The poll reveals that today 47% of respondents “don’t consider the party to pose a threat for democracy” anymore. In another poll conducted in 1990, 70% of respondents still perceived the right wing party to be of danger for French democracy.  The numbers strongly indicate to a normalisation of the FN amongst the French population. It further underlines the mainstreaming of right wing ideologies amongst conservative voters. Accordingly, 54% of UMP voters do not consider the FN to be a threat anymore. Whereas the number of adherence of FN ideals has stayed relatively equal (32%), 63% of participants however said to disagree with the overall policies of the extreme right.

The crucial role of the new leader of the Front national, Marie Le Pen, in the process of normalising and popularising right wing politics becomes evident in the following numbers: whilst in 2012 41% of respondents said that the leader of the party is the representative of “a patriotic right attached to traditional values” instead of a leader of the “an extreme nationalist and xenophobic right”, a year later, 44% participants support such views. According to Le Monde, this hasn’t been the case during the long reign of Le Pen’s father, Jean-Marie Le Pen, over the party.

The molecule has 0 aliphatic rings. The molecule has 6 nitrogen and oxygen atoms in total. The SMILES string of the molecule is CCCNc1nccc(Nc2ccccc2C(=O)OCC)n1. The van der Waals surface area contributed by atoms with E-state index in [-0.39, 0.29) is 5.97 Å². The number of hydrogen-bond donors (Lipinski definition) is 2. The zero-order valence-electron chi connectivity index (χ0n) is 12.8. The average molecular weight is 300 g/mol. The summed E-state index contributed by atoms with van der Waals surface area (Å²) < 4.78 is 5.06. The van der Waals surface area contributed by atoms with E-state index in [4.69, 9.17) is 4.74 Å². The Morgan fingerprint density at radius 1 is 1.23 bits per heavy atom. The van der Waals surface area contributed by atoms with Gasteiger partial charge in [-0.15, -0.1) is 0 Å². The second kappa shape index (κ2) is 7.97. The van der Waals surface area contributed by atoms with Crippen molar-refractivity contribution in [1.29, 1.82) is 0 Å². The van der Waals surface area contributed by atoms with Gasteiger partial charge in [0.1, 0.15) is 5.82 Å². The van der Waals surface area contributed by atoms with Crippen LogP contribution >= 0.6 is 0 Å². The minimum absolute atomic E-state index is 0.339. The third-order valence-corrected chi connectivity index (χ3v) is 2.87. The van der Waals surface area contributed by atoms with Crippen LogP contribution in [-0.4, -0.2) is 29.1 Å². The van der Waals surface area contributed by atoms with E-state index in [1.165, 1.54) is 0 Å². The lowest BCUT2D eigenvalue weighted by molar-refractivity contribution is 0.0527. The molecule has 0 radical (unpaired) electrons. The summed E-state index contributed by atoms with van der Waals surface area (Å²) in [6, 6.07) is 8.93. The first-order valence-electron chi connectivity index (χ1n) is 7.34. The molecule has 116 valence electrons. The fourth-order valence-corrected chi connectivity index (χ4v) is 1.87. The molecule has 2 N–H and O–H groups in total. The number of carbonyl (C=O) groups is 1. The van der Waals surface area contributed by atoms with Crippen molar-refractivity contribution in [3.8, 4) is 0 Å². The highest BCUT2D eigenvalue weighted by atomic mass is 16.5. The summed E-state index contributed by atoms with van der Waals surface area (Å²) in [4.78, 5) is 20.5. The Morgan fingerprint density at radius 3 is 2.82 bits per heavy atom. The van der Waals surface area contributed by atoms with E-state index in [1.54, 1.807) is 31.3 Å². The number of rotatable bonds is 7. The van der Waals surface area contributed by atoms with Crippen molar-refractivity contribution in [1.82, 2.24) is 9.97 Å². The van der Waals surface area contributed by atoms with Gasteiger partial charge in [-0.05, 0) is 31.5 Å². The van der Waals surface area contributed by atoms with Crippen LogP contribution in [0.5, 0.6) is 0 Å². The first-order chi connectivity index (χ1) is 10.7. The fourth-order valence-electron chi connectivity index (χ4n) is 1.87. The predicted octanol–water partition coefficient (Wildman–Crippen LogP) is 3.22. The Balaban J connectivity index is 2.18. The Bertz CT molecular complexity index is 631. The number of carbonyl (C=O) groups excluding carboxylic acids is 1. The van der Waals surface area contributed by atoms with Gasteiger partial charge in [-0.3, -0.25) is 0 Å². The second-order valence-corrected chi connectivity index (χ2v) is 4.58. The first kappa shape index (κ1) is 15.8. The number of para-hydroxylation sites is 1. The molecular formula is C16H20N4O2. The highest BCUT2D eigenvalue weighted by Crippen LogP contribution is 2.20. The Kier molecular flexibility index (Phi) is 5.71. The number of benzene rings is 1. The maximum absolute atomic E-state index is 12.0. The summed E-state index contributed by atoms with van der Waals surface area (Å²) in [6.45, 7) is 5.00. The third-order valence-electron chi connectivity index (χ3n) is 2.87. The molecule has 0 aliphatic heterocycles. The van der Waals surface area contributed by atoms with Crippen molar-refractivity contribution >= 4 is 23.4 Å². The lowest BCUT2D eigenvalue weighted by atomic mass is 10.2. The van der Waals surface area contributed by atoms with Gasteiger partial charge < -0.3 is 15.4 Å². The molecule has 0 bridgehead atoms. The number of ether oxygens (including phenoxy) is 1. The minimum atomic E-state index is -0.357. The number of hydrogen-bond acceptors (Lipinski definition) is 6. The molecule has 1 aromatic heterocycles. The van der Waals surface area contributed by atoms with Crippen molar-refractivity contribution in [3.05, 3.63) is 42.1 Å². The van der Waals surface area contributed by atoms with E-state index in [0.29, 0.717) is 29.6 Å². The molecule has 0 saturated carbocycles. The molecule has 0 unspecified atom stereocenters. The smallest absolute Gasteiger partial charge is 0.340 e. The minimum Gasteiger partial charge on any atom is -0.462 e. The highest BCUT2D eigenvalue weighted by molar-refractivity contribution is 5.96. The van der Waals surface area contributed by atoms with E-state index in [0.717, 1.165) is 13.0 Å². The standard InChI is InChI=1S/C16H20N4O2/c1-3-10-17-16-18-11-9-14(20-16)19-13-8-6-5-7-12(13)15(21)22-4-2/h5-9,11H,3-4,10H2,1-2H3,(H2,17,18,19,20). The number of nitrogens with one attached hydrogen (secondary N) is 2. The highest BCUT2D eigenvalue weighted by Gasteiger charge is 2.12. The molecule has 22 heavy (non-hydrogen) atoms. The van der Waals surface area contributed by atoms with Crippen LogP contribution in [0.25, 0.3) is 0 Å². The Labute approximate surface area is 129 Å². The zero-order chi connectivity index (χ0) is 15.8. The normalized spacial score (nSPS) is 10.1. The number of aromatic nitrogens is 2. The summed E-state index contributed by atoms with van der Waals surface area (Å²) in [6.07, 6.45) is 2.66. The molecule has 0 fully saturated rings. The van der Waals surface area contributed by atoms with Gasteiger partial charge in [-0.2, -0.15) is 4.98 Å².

Moreover, 54% of UMP voters consider the current leader to be the representative of “a patriotic right attached to traditional values”. Left wing voters on the other hand reject to 83% the policies of the FN, amongst the Front de gauche supporters it’s even 86%.